Sony patents a system that turns any everyday object into a Playstation controller: for example, a banana
Under the name “System and method to generate user inputs for a video game”, Sony patented in July 2020 a system that allows any object to be used as a Playstation controller, Gamesindustry.biz account. The example used by the patent could not be more clarifying: a banana, as a case of “a cheap, simple and non-electronic object such as a video game peripheral”. That is, it has to be “any non-luminous passive object that is being held by the user” and that will be registered by a camera.
This camera records the user’s hands and tracks their movements based on its pixels, contours and colors. Potentially, this enables the variable of using any object as a Move-style control, and also the ability to use any pair of objects as a steering wheel-style peripheral.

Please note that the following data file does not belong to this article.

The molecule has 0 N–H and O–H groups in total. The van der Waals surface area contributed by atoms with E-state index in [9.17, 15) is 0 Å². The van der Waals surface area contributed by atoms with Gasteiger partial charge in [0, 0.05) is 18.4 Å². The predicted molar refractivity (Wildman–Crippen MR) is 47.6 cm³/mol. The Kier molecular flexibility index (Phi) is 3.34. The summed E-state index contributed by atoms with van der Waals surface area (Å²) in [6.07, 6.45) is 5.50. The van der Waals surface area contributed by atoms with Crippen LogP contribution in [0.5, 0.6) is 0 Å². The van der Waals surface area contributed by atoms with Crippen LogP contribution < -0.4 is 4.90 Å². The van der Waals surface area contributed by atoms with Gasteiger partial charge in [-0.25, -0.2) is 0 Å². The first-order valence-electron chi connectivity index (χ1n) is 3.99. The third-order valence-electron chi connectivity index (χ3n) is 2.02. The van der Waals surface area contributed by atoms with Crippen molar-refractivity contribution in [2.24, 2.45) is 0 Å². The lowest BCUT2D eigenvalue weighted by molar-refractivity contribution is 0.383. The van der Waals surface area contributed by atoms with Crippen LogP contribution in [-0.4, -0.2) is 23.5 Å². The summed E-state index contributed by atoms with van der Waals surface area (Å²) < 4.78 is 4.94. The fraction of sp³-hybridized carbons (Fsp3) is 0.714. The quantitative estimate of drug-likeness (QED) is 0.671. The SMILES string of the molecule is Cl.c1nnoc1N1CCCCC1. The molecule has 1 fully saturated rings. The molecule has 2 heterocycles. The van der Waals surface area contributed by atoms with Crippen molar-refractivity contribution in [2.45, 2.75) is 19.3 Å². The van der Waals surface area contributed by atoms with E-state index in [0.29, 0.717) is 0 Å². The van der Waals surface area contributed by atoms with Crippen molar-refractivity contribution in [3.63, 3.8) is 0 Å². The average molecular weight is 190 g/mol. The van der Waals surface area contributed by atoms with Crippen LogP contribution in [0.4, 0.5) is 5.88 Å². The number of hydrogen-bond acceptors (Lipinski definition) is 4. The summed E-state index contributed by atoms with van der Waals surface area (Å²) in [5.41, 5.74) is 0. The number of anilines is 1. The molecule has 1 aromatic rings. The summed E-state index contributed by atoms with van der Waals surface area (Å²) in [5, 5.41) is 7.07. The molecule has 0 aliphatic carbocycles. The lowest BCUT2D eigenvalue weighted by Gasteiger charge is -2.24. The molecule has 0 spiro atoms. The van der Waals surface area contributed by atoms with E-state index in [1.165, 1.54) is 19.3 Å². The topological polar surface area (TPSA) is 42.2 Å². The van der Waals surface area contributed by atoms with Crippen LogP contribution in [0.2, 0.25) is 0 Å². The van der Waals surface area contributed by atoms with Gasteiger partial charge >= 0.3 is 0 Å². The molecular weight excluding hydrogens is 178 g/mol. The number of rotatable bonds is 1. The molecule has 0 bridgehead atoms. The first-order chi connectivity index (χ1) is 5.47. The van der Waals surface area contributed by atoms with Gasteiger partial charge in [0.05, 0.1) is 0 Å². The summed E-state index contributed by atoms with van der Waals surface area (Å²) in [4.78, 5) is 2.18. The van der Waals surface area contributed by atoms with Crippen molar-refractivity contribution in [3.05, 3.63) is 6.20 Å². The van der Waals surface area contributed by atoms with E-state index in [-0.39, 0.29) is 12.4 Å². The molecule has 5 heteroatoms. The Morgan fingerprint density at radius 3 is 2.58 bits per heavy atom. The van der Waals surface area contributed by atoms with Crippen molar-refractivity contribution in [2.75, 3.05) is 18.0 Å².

The patent would enable the camera to map virtual buttons on the desired object, so that pressing a specific area of the object will work like pressing a button. Finally, it should be remembered that the registration of a patent does not necessarily imply that this project is in development or in the commercialization process. Simply put, Sony has the technology and wants to prevent others from exploiting it. The clearest example, highlights Gamesindustry.biz, is in some devices that throw smoke and smells at the player’s face in a virtual reality viewer, something that we will hardly see put into practice.
And controls for virtual reality
This system, which proposes a game experience diametrically opposed to the amazingly immersive Playstation 5 DualSense haptic technology, also distances itself from another recent Sony patent that offers a first look at what the controls of your newly announced virtual reality system might look like. These are more traditional controls that would lose the famous luminous sphere of the Move, replaced by an LED panel that emits light of different colors.
They also include triggers that, in the style of the DualSense, offer variable resistance as they are pressed, and also allow the incorporation of haptic technology. Newer (although Valve has experimented with this) are the three-finger and thumb sensors– This suggests that players could experience the size and texture of different objects that they hold or touch with their hands.